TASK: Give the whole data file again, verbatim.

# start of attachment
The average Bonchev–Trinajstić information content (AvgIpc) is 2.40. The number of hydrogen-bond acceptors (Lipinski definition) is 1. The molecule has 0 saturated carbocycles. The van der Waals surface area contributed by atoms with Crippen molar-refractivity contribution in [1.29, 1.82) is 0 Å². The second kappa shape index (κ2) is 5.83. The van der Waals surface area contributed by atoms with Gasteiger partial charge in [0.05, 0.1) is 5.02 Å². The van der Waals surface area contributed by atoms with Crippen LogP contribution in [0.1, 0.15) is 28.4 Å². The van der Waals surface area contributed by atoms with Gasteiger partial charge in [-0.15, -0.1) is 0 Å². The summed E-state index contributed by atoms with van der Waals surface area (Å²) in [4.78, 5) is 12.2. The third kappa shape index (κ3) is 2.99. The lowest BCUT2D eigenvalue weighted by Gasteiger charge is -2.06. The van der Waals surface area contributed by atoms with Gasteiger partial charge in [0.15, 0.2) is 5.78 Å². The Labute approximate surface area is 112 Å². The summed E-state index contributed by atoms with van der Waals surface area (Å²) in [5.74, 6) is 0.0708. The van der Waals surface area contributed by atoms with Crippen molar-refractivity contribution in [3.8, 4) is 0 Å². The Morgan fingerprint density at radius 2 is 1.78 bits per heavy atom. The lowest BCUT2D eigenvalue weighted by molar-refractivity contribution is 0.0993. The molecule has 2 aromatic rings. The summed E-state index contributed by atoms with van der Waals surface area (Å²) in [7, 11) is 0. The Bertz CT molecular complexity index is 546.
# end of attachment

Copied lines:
The average Bonchev–Trinajstić information content (AvgIpc) is 2.40. The number of hydrogen-bond acceptors (Lipinski definition) is 1. The molecule has 0 saturated carbocycles. The van der Waals surface area contributed by atoms with Crippen molar-refractivity contribution in [1.29, 1.82) is 0 Å². The second kappa shape index (κ2) is 5.83. The van der Waals surface area contributed by atoms with Gasteiger partial charge in [0.05, 0.1) is 5.02 Å². The van der Waals surface area contributed by atoms with Crippen LogP contribution in [0.1, 0.15) is 28.4 Å². The van der Waals surface area contributed by atoms with Gasteiger partial charge in [-0.15, -0.1) is 0 Å². The summed E-state index contributed by atoms with van der Waals surface area (Å²) in [4.78, 5) is 12.2. The third kappa shape index (κ3) is 2.99. The lowest BCUT2D eigenvalue weighted by Gasteiger charge is -2.06. The van der Waals surface area contributed by atoms with Gasteiger partial charge in [0.15, 0.2) is 5.78 Å². The Labute approximate surface area is 112 Å². The summed E-state index contributed by atoms with van der Waals surface area (Å²) in [5.74, 6) is 0.0708. The van der Waals surface area contributed by atoms with Crippen molar-refractivity contribution in [3.8, 4) is 0 Å². The Morgan fingerprint density at radius 2 is 1.78 bits per heavy atom. The lowest BCUT2D eigenvalue weighted by molar-refractivity contribution is 0.0993. The molecule has 2 aromatic rings. The summed E-state index contributed by atoms with van der Waals surface area (Å²) in [7, 11) is 0. The Bertz CT molecular complexity index is 546.